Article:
[VoxSpace Selects] Lakshmi’s NTR Review : RGV Shines In This Telling Of The Controversial Subject

Every time RGV picks a subject to make a movie, he manages to grab eyeballs. He is a master of storytelling. Though I wouldn’t call Lakshmi’s NTR the best of his works, off late the publicity surrounding him and his filmmaking has been quite gross. He did disappoint many times and as a close admirer of his work, it was quite saddening to see some really crappy movies coming out on his name. However, this time he has emerged a winner. I have no political inclination to either of the parties involved, but as an audience, this film is a neatly crafted origami piece in a SUPW class at school. It justifies the title – Lakshmi’s NTR. The last few years of Andhra Pradesh’s most revered personalities, NT Rama Rao, through the eyes of Lakshmi Parvathy, his second wife.

When you weave your story around incidents and happenings from biographies of eminent personalities, you have a great challenge to live up to, specifically towards the historical facts hovering around the subject, while also maintaining the essence of storytelling. This one line sums up where Balakrishna’s biopic on his father, NTR – Kathanayakudu/Mahanayakudu failed and RGV’s Lakshmi’s NTR gained.

Mahanayukudu Vs Lakshmi’s NTR 

Just a thought here, maybe the former one would have worked better if they named it Basavatarakam’s NTR because it was NTR through her eyes and was about the NTR everyone knew. On the other hand, Lakshmi’s NTR is something, (although most of those following the iconic leader’s life remain aware of the story), that showcased so many things which no one knew. Precisely, The downfall and crisis NTR went through. RGV cleverly picked only this phase from the first person, Lakshmi Parvathy, named it Lakshmi’s NTR and has truly delivered on what he promised.

The movie starts right after NTR’s party (Mana Desam Party in this movie) lost the 1989 elections to INC. Lakshmi Parvathy gets to meet NTR to write a book on his life and learnings. Impressed by her ideologies and approach towards life, NTR takes her closer. While she names her relationship with NTR as a divine one, the Party and media accuse her as an evil dispensation on NTR and the Party, in turn, mocking NTR as a puppet in her hands. Infuriated by this disturbance and battle within his family, NTR officially announces Lakshmi as his wife at a film’s success event. They go on to win the 1994 elections with a great majority and NTR is voted back to power as the Chief Minister.

The Babu Factor And The DownFall 

This disrupts Babu, who is just then making his mark in the Political arena and with the help of Lakshmi’s Lawyer and by seething influence upon NTR’s family, dethrones NTR and takes charge. Unable to bear the malicious behaviour of his own people, NTR breathes his last on 18th of January, 1996. This is the story of Lakshmi’s NTR. Or rather, Lakshmi’s version of NTR. When you call it Lakshmi’s NTR, it is evident enough that this is a biased story. But, RGV and Narendra Chary have managed to not let that affect the storytelling. The movie surgical to the point it wants to make and seldom deviates away.

Apart from the harmonious relationship, Lakshmi maintained with NTR, the movie in these parts of camaraderie tends to get a bit boring. Especially the drama between NTR and Lakshmi at times becomes too self-indulgent for its own good. The time when NTR marries Lakshmi is ushered off a bit too quickly. The relationship with her first husband after she agrees to marry NTR is left unanswered. But, RGV and Agasthya, despite these minor roadblocks, somehow manage to maintain the pace of the story, with a series of political happenings, stitched one after the other, in the truest manner possible. So, you don’t really mind the mistakes.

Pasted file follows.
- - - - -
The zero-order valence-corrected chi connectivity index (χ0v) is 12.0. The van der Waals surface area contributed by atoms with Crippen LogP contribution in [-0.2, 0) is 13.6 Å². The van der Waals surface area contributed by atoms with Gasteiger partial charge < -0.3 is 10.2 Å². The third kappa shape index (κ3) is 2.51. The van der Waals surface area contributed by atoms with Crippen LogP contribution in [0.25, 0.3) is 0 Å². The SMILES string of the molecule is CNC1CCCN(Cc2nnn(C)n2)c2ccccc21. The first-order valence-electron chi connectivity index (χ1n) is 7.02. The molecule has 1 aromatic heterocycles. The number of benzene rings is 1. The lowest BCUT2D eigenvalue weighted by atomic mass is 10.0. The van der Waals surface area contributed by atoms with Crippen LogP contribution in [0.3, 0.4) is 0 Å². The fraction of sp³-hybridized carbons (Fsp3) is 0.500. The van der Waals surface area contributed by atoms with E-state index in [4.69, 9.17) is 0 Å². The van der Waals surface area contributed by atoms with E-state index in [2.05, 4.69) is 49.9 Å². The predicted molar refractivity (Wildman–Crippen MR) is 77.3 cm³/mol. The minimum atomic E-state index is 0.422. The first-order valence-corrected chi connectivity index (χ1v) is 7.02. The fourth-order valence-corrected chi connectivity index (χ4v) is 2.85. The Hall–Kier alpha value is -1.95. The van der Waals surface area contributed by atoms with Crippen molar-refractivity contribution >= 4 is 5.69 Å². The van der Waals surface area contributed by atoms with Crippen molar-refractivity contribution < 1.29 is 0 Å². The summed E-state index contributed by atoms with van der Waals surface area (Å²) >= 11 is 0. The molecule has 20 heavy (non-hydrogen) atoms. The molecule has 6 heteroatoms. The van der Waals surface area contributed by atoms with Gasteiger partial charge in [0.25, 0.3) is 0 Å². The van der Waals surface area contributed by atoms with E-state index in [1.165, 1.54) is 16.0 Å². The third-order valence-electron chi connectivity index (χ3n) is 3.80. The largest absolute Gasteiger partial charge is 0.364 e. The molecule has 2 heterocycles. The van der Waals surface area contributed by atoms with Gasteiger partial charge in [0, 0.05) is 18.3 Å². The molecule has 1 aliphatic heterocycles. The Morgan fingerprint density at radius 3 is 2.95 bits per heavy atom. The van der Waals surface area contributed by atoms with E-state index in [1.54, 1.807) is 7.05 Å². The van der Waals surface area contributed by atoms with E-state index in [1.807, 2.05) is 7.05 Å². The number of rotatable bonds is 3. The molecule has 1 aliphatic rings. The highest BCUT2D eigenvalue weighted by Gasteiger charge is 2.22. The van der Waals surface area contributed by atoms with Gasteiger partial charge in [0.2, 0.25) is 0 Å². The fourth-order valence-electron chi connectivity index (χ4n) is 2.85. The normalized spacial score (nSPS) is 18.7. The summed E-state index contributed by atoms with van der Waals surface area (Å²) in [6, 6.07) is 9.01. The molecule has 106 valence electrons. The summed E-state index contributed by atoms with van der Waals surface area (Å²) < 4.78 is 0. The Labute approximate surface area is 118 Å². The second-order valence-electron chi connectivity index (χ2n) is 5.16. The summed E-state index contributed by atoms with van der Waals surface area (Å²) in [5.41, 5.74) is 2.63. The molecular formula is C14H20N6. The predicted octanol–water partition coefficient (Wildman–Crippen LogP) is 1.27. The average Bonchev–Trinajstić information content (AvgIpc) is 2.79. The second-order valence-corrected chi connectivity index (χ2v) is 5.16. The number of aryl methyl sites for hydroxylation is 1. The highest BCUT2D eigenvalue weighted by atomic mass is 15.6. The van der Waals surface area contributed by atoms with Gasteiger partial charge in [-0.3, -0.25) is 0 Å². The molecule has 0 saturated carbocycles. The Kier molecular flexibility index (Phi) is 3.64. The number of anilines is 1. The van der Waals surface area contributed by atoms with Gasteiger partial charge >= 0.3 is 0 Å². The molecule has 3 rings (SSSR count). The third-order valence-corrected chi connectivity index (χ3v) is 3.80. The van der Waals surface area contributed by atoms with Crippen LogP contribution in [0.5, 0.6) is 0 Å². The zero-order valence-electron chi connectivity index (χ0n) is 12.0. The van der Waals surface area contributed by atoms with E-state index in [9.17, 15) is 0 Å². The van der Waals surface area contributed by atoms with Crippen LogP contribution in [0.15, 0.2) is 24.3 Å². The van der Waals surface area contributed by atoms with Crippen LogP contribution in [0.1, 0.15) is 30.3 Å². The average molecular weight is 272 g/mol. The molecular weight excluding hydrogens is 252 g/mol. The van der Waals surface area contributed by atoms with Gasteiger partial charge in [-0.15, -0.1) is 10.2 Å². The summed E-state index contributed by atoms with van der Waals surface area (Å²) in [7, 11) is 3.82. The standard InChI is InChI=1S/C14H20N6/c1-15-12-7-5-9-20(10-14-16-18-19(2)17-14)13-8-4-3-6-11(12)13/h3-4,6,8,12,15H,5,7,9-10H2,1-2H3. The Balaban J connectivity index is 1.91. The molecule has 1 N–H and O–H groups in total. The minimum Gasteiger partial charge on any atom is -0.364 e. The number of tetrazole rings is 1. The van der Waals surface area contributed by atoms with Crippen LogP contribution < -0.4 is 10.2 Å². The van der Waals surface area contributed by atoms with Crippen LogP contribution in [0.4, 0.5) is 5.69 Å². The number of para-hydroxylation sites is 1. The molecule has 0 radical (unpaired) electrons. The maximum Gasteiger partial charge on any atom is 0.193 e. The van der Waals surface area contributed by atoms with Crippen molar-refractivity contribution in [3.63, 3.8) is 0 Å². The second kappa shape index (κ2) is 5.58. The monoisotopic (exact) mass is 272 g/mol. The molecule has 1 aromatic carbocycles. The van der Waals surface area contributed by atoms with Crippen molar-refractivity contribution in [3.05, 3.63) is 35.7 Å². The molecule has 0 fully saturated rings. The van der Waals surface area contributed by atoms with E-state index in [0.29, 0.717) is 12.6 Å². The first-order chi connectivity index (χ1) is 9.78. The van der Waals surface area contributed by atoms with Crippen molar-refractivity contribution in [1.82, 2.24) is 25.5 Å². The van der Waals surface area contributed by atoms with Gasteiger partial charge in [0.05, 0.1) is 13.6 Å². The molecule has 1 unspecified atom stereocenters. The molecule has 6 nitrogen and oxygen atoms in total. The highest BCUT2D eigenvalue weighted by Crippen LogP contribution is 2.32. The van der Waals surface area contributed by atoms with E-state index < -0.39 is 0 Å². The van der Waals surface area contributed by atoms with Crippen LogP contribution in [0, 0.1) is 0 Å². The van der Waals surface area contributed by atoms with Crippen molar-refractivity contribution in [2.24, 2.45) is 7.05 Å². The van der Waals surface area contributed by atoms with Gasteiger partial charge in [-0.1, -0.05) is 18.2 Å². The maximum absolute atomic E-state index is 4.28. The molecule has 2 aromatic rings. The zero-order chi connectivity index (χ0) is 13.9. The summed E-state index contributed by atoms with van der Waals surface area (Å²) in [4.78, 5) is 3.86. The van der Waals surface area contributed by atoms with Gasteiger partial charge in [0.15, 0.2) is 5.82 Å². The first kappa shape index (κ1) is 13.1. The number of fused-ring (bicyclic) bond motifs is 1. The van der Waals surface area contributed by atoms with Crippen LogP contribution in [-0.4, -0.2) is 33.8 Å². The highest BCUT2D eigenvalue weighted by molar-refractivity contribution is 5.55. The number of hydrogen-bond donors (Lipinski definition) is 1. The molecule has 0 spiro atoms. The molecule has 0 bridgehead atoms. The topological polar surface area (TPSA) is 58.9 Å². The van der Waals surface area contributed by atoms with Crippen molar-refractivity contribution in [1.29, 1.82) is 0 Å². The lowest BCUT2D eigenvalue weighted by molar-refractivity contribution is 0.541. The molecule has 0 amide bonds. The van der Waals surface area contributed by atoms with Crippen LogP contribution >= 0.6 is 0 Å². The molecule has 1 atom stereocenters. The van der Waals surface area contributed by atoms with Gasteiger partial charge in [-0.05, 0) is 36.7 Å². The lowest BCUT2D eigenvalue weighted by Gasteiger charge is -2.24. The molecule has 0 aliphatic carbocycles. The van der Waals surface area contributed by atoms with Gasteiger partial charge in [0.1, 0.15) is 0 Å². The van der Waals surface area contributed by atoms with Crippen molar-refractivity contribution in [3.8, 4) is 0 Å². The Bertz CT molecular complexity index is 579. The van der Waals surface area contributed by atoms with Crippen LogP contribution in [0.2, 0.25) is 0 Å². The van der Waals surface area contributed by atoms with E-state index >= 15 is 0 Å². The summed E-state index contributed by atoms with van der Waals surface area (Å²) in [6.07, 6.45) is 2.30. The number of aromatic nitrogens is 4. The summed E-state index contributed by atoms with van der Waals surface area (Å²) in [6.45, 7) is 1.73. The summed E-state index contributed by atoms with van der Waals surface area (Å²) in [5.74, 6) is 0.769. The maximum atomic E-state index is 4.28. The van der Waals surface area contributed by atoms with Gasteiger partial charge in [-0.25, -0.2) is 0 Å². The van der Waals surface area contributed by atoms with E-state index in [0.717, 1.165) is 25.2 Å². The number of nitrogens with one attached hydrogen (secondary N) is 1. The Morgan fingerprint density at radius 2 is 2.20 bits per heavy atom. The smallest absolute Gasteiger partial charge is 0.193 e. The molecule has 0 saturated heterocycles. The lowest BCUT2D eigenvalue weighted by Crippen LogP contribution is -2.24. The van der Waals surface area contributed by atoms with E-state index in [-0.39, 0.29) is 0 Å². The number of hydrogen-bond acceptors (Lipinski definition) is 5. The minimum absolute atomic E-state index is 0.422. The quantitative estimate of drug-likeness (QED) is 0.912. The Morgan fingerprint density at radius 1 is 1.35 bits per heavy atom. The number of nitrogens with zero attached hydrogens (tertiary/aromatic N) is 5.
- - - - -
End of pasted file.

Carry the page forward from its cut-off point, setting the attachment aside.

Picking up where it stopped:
All In All, This Time RGV Is A Winner

A filmmaker like RGV is well known for utilizing the background score and after a long time, the BGM given by Kalyani Malik stands out as impressive. However, some of the songs do seem to be jarring. While the production could have been an area that required more attention, it can be surpassed when the story is something that intrigues you. Another component in filmmaking that RGV always manages to score brownie points in, is his casting. P Vijay Kumar, Yagna Shetty, and Sritej as NT Rama Rao, Lakshmi Parvathy and Nara Chandrababu Naidu respectively are spot on. We couldn’t ask for a better cast and they have definitely added value to the film. Maybe this is one area where NTR Kathanayakudu and Mahanayakudu so to speak, failed miserably.

Even after NT Rama Rao was dethroned as the Chief Minister in 1995, he made it evident in an interview with the press that he was backstabbed by his own people. So, the fact is out there in his own words. It is only in fictional movies we love to see a Hero as a Hero. When it comes to biopics, the protagonist is a Hero by default in everyone’s eyes. It is only when you show him as a human, his struggles, his agonies, his true nature, you get a space to empathize with him. You get to feel him as one amongst you.

It is a decent watch if you are interested in knowing the bitter drama that unfolded before his death. For sustaining the facts and showing that part of NTR we might not have known, this movie is satisfying. Lakshmi’s NTR is a saga of the Legend of Telugu Cinema in his last few years. Ram Gopal Varma and Agasthya Manju might have faltered here and there, but haven’t gone out of track. All in all, RGV’s, Agasthya’s and Lakshmi’s NTR is a winner!